Neither capitalists nor regulators can use crystal balls to avoid making bad bets. That highly rated mortgage-backed securities would be prudent turned out to be a very bad bet. But we all suffered because this bet was imposed by financial regulators on the whole system. - Jeffrey Friedman, What Caused the Collapse?: An Exchange

One spring day about 1969 I visited the U.S. AID office on the outskirts of Washington, D.C., to discuss a project intended to lower fertility in less-developed countries. I arrived early for my appointment, so I strolled outside in the warm sunshine. Below the building's plaza I noticed a road sign that said "Iwo Jima Memorial." There came to me the memory of reading a eulogy delivered by a Jewish chaplain over the dead on the battlefield at Iwo Jima, saying something like, "How many who would have been a Mozart or a Michelangelo or an Einstein have we buried here?" And then I thought, Have I gone crazy? What business do I have trying to help arrange it that fewer human beings will be born, each one of whom might be a Mozart or a Michelangelo or an Einstein - or simply a joy to his or her family and community, and a person who will enjoy life. - Julian Simon, The Ultimate Resource 2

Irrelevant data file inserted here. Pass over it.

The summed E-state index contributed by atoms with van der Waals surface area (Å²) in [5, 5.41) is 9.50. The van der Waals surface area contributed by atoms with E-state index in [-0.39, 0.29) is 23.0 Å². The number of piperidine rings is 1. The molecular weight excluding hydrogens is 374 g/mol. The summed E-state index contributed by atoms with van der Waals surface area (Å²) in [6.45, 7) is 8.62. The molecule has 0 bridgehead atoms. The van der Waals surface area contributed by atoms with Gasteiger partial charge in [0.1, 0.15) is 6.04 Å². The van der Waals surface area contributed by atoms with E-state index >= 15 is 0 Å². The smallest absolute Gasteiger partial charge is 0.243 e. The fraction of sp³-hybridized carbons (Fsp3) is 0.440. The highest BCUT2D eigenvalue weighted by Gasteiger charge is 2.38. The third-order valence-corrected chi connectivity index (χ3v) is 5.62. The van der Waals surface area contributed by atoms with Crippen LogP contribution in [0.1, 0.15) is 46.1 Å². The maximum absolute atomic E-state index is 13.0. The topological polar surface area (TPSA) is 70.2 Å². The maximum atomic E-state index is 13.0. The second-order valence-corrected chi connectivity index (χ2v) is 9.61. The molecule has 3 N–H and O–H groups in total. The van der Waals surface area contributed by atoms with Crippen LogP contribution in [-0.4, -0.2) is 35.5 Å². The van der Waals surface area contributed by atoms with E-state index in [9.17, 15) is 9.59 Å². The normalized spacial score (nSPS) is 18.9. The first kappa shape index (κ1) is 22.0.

The main fuel to speed our progress is our stock of knowledge, and the brake is our lack of imagination. The ultimate resource is people - skilled, spirited, and hopeful people who will exert their wills and imaginations for their own benefit, and inevitably they will benefit not only themselves but the rest of us as well. - Julian Simon, The Ultimate Resource 2

What’s the solution? It can come from sources we have been touting for decades: people who are different. This is the “real” definition of diversity: people who have different mind sets and perspectives, different ideas and backgrounds. Whether or not people look alike is superficial diversity. We’re looking here for different world views and differing ways of problem solving. But here’s the challenge: we have to actually listen to each other and cultivate a deep sense of open-minded curiosity. That’s not typically what experts do, having been trained to have the answers. - Laree Kiely, Leadership Dilemmas: The Seduction of Correctly Solving the Wrong Problem